24. Baritenor Says:

    Yeah, Licitra wasn’t in great form today, though the Met Audience eat it up. Did you hear that roaring after his Second Act Aria?. At least he was in better voice than he was for the LA Opera Tosca. I’ve concluded that I am NOT a Licitra fan.

  25. Baritenor Says:

    But back to Donna Anna (did she ever sing Giovanni? She was such a great Susana that Elvira or Zerlina surly would have sat well with her) The tribute is fantastic. I’ve never heard “If I love you sung like that. And who is that partnering her in the Traviata scene, he’s fantastic.

  26. Boringwhitegirl Says:

    Hey, I’m straight, I’m a feminist, and I really resent people using words like “misogynist” as an excuse for uninformed aesthetic opinions. Dementia can be a powerful female ideal as well — How many women can say they caused a fistfight at the Paris opera? Callas, Melba, Malibran all wrote their own rules and lived — and arguably died — by them, something very different from the rehab escapees being passed off as “divas” now. Let’s not cheapen the discussion by the name-calling that passes as political correctness these days.

  27. Opera Enthusiast Says:

    Nobody has mentioned Moffo’s superb recording of La Rondine with Danieli Barioni. I have talked about this recording with the lady herself and she has said it was one of her favorites.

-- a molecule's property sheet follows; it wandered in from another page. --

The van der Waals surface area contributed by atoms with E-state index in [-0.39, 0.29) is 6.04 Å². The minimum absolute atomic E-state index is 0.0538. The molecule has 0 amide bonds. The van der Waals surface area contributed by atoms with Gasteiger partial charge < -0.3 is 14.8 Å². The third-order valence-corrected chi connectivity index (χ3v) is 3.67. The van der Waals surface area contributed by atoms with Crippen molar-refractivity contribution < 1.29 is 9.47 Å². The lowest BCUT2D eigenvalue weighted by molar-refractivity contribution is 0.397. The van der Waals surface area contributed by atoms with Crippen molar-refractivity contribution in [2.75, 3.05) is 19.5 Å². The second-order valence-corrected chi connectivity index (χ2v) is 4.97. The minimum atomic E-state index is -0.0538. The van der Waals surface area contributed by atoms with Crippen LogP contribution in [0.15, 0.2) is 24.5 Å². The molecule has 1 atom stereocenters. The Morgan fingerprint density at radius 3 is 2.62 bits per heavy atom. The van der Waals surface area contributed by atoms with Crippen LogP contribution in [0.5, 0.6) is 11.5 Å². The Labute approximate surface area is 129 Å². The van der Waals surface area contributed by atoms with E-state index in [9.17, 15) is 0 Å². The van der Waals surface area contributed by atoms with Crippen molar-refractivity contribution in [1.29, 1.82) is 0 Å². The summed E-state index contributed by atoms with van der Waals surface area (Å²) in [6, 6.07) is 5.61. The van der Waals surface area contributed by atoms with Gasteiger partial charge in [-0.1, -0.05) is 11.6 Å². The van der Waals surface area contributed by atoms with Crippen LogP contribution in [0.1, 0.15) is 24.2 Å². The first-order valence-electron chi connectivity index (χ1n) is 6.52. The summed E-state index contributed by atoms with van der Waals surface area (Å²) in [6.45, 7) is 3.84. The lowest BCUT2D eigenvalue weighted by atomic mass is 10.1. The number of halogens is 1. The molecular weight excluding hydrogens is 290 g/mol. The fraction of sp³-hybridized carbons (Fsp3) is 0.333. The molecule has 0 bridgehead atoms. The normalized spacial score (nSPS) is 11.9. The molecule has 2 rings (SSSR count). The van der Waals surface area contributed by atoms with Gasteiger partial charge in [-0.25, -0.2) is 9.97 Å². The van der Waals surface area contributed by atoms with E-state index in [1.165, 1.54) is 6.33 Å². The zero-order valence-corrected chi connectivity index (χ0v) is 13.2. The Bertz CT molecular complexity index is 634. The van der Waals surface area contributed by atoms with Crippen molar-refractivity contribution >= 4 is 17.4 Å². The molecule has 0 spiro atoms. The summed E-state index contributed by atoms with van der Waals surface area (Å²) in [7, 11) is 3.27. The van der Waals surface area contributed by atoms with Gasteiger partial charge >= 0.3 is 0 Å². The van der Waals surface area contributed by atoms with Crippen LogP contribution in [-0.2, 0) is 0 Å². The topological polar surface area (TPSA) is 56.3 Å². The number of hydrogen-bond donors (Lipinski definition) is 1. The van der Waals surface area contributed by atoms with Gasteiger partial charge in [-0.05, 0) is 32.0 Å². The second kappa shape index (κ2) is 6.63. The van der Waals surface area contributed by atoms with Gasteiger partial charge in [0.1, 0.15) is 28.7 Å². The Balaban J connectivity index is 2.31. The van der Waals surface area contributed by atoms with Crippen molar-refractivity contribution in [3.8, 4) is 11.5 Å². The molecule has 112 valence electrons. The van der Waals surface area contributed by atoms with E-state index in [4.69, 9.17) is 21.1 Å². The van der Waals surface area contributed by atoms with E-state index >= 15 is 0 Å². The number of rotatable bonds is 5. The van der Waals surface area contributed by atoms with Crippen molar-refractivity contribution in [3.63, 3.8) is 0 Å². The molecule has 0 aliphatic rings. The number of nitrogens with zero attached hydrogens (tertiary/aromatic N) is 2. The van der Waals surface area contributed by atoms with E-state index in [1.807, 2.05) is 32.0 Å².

She was somebody very special. I would have loved her Luisa Miller today instead of the replacement we now have.

  28. julienned Says:

    Thank you for your tribute.

    I was stunned when they announced Anna Moffo’s death on the broadcast on Saturday. While I recognize all the problems she brought on herself by the way she handled her career, she remains on of my favorite singers.

    A friend introduced her to me when I was studying Rachmaninoff Preludes by playing her Vocalise. I can still remember how stunned I was not only with the sound of her voice, but with the way she phrased and shaped the music. I found myself looking forward to each recording, and as a pianist, I learned a great deal from her about how to shape phrases. I always listened to her in the way I would normally listen to a violinist. She was such a good musician and there was always interest in the way she approached musical lines. On thing in particular that I remember being impressed with was the fact that whenever there was a long note in a phrase, it was always given a shape, always carrying the phrase somewhere.